In its initial statement, Rolling Stone appeared to place blame for the story’s unraveling on the unidentified accuser, a student referred to as “Jackie.” Some activists saw that stance as throwing blame on the woman who told the story of her assault. The statement, signed by managing editor Will Dana, said that “there now appear to be discrepancies in Jackie’s account,” before adding, “We have come to the conclusion that our trust in her was misplaced.”
A day later, without mentioning that the statement had been updated, the magazine appeared to pivot, noting that the “mistakes are on Rolling Stone, not on Jackie.” The updated statement notes that there appear to be “discrepancies” in Jackie’s account. It acknowledges reporting from The Washington Post and other outlets that called details of Rolling Stone’s reporting into question.
“We published the article with the firm belief that it was accurate,” Dana said in the updated statement. “Given all of these reports, however, we have come to the conclusion that we were mistaken in honoring Jackie’s request to not contact the alleged assaulters to get their account. In trying to be sensitive to the unfair shame and humiliation many women feel after a sexual assault, we made a judgment – the kind of judgment reporters and editors make every day. We should have not made this agreement with Jackie and we should have worked harder to convince her that the truth would have been better served by getting the other side of the story. These mistakes are on Rolling Stone, not on Jackie. We apologize to anyone who was affected by the story and we will continue to investigate the events of that evening.”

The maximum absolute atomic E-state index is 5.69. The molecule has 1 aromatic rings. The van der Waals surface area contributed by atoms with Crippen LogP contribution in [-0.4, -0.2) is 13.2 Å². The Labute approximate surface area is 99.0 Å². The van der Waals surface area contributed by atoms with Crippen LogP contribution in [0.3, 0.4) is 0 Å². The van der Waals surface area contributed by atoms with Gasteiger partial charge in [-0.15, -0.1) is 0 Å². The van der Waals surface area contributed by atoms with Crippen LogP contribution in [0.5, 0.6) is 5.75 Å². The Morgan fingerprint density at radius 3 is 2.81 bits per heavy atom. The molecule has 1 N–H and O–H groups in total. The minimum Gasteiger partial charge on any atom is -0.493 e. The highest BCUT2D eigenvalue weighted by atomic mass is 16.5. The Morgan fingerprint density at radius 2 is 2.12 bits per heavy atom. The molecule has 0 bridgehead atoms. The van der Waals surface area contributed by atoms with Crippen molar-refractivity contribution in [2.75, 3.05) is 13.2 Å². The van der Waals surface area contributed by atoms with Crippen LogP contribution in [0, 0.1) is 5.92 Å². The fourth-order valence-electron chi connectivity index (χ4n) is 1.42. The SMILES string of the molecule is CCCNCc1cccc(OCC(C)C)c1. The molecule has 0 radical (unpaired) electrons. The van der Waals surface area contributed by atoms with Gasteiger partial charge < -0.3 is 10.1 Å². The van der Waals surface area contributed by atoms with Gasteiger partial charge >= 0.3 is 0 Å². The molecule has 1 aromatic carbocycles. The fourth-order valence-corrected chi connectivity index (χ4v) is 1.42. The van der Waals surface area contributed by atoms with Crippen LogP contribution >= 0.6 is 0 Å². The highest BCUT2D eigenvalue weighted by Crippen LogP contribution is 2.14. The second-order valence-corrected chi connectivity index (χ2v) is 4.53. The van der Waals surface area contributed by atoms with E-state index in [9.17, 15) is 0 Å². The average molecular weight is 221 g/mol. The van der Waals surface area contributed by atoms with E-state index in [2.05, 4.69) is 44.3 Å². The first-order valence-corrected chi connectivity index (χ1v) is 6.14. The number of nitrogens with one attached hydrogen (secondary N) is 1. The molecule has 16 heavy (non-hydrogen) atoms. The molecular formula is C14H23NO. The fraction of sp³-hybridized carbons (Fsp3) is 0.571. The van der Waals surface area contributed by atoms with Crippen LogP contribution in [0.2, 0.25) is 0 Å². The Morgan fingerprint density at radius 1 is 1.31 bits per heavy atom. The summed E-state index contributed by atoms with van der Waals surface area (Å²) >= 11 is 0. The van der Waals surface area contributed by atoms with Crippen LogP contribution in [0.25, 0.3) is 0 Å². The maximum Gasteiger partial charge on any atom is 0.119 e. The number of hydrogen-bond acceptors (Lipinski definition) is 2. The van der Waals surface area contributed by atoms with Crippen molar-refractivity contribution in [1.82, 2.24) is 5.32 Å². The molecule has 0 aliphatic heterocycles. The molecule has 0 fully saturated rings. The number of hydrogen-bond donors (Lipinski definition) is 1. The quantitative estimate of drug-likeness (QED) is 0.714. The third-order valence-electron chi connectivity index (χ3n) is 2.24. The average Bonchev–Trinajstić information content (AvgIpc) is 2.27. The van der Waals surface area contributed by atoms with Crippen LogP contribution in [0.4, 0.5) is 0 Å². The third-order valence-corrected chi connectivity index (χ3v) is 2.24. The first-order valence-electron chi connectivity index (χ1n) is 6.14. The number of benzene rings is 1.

For some observers like Jaclyn Friedman, who co-edited a book on rape culture titled “Yes Means Yes,” the amended statement was too little too late.
“This statement is okay but the horse is out of the barn, damage to Jackie has already been done,” Friedman told The Post. “People are calling her a liar and calling this a hoax based on the fact that Rolling Stone said their faith in her had been misplaced.”
Jessica Contrera and Sarah Kaplan contributed to this post, which has been updated.